Smart Classrooms Require Smart Planning
- By Wilson Troup
- April 1st, 2000
During the coming decade, more and more smart classrooms will appear on college campuses. These electronic education centers will allow students using personal computers or laptops at workstations throughout the room to take notes, download information from the professor’s computer or even take tests electronically. They can link to the Internet to do research or school Intranets to collaborate with others in the room or throughout campus.
Most of these smart classrooms will be created by remodeling existing rooms. When properly planned, the conversion of an existing classroom can be completed in a matter of days. Beyond the physical renovation, the ultimate success of the conversion, including the long-term reliability of the system and the ultimate educational value of the room, also depends on careful planning.
At the outset, the team in charge must make one fundamental decision -- how best to deliver power and data to each workstation. This will affect virtually all of the other choices that must be made.
Some schools have tried the seemingly simple approach of perching PCs on existing table tops with power lines and data cables draped and taped around table legs and along the floor. This ruins the room’s appearance and creates ample opportunity for people to walk on, trip over and drop things on the lines, risking damage to the wires and computers and injury to themselves.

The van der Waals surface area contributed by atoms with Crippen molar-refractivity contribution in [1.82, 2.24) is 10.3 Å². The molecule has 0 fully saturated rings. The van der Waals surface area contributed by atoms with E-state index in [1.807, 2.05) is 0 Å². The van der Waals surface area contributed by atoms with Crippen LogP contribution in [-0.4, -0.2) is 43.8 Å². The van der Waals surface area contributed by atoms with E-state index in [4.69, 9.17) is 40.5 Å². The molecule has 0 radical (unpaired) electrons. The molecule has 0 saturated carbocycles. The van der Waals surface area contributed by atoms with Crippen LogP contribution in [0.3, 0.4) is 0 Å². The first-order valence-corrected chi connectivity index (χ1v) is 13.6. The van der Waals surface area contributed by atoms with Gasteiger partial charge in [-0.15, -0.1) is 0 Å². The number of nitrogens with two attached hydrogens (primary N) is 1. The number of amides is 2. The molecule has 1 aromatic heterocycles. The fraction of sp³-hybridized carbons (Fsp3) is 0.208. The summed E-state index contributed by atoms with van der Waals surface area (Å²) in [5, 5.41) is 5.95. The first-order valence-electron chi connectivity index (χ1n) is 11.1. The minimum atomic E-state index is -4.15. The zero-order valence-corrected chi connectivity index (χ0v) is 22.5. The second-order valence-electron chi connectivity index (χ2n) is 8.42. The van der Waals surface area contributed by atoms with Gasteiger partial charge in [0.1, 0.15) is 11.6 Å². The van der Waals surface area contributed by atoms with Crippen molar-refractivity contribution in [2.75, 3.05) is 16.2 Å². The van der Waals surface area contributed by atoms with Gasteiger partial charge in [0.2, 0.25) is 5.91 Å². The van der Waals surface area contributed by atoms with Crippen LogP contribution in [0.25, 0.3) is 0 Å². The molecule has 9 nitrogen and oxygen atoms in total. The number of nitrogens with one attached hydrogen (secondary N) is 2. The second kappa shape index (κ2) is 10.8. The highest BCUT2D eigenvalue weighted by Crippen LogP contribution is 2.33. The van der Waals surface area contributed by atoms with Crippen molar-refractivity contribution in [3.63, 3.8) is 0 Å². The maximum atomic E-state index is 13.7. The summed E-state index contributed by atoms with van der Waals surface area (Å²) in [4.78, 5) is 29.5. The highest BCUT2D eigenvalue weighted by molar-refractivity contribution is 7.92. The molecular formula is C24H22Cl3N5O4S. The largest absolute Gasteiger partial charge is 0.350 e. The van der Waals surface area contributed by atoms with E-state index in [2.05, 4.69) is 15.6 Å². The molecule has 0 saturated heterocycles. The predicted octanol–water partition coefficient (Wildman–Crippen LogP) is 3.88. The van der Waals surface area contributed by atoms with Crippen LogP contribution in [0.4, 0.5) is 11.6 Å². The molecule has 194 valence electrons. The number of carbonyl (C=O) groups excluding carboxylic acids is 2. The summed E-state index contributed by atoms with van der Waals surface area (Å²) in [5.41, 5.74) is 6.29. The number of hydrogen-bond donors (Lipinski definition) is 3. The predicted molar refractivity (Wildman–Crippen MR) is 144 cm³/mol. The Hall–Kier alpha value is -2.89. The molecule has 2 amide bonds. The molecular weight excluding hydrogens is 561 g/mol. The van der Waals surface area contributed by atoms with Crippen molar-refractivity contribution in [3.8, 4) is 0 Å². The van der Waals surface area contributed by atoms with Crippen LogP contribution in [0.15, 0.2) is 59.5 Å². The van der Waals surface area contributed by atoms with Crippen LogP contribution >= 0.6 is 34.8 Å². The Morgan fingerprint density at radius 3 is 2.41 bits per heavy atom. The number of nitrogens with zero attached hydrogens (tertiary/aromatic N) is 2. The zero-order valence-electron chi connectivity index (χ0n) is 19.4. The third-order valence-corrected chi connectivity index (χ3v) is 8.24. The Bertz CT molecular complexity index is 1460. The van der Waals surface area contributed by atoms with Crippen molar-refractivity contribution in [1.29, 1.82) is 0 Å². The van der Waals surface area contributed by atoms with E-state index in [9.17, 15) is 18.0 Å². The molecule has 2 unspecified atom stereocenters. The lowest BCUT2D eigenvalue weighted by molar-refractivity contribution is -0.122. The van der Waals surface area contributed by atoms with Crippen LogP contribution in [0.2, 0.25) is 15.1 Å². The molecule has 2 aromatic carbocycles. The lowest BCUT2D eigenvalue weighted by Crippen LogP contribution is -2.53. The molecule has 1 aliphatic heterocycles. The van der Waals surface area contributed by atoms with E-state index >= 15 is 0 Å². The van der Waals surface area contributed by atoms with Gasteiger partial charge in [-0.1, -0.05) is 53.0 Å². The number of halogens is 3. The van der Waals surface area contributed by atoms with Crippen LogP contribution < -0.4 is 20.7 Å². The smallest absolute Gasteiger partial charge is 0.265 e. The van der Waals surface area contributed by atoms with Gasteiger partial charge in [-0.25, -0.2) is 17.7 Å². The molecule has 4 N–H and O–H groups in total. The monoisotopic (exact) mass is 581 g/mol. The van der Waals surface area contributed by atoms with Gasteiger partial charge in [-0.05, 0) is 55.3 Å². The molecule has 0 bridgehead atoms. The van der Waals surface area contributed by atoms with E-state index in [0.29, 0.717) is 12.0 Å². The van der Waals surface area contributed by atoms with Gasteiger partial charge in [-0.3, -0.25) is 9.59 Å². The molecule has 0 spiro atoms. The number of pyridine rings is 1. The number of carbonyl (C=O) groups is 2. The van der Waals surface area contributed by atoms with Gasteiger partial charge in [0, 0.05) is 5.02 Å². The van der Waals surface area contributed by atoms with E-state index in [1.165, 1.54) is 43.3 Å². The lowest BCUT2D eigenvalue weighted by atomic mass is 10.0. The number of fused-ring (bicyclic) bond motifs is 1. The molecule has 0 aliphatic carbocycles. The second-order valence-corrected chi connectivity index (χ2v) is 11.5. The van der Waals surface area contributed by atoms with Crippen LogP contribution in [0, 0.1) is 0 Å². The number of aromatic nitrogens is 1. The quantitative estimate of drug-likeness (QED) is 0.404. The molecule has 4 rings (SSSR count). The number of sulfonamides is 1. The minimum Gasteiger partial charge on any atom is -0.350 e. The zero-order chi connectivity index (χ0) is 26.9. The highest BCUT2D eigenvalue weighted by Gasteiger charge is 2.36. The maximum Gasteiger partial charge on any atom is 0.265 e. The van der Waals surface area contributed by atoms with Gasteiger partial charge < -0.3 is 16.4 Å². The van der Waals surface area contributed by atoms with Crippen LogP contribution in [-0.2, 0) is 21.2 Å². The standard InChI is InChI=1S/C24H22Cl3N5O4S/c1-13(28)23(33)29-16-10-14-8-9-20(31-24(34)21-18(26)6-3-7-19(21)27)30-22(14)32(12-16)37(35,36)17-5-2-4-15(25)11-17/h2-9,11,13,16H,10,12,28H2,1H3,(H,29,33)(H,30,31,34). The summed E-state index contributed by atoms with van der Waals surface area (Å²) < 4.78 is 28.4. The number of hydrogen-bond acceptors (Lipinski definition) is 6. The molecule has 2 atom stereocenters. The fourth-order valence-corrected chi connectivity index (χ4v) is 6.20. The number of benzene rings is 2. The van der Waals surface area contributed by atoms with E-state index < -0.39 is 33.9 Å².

A much better approach is a renovation plan incorporating a “below-floor-level” conduit network carrying power lines and data cables from their entry point into the room to workstations and in-room servers. This hides the lines from view and protects them from damage. At points throughout the room, the wires feed up through the floor directly into classroom furniture designed specifically for smart classrooms.
Planning the Conversion
Many of the rooms being converted will have fixed seating systems incorporating pedestal or swing-away seats located behind tables. Depending on the age and style of this seating, it might be possible to re-use it as part of the conversion. The tables are another matter. In almost all cases they must be modified extensively with raceways to accept the wiring system from the floor and holes cut into the table top so that the computers can be connected.
Assuming a total wire management system is to be installed, the starting point for a conversion should be the creation of a detailed scale model floor plan that will show exactly where the in-floor conduit network should be located and where the power lines and data cables should come up from the floor.